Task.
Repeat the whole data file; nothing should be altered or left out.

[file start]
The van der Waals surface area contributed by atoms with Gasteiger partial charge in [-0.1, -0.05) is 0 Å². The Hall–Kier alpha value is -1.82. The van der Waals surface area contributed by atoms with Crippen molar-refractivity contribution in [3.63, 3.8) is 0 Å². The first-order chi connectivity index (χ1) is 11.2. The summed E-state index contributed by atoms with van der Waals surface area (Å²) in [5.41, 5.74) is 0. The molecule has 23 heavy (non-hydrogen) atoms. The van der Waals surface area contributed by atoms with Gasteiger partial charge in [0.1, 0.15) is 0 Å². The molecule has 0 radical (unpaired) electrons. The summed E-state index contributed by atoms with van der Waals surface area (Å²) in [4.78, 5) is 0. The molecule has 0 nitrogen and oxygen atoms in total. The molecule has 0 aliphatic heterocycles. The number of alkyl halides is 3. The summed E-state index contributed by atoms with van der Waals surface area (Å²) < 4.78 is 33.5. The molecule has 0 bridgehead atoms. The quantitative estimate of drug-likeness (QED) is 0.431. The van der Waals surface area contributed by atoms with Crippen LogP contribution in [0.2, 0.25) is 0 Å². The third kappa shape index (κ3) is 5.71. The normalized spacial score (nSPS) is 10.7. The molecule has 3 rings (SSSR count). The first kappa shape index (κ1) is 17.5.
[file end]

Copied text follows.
The van der Waals surface area contributed by atoms with Gasteiger partial charge in [-0.1, -0.05) is 0 Å². The Hall–Kier alpha value is -1.82. The van der Waals surface area contributed by atoms with Crippen molar-refractivity contribution in [3.63, 3.8) is 0 Å². The first-order chi connectivity index (χ1) is 11.2. The summed E-state index contributed by atoms with van der Waals surface area (Å²) in [5.41, 5.74) is 0. The molecule has 23 heavy (non-hydrogen) atoms. The van der Waals surface area contributed by atoms with Gasteiger partial charge in [0.1, 0.15) is 0 Å². The molecule has 0 radical (unpaired) electrons. The summed E-state index contributed by atoms with van der Waals surface area (Å²) in [4.78, 5) is 0. The molecule has 0 nitrogen and oxygen atoms in total. The molecule has 0 aliphatic heterocycles. The number of alkyl halides is 3. The summed E-state index contributed by atoms with van der Waals surface area (Å²) < 4.78 is 33.5. The molecule has 0 bridgehead atoms. The quantitative estimate of drug-likeness (QED) is 0.431. The van der Waals surface area contributed by atoms with Crippen LogP contribution in [0.2, 0.25) is 0 Å². The third kappa shape index (κ3) is 5.71. The normalized spacial score (nSPS) is 10.7. The molecule has 3 rings (SSSR count). The first kappa shape index (κ1) is 17.5.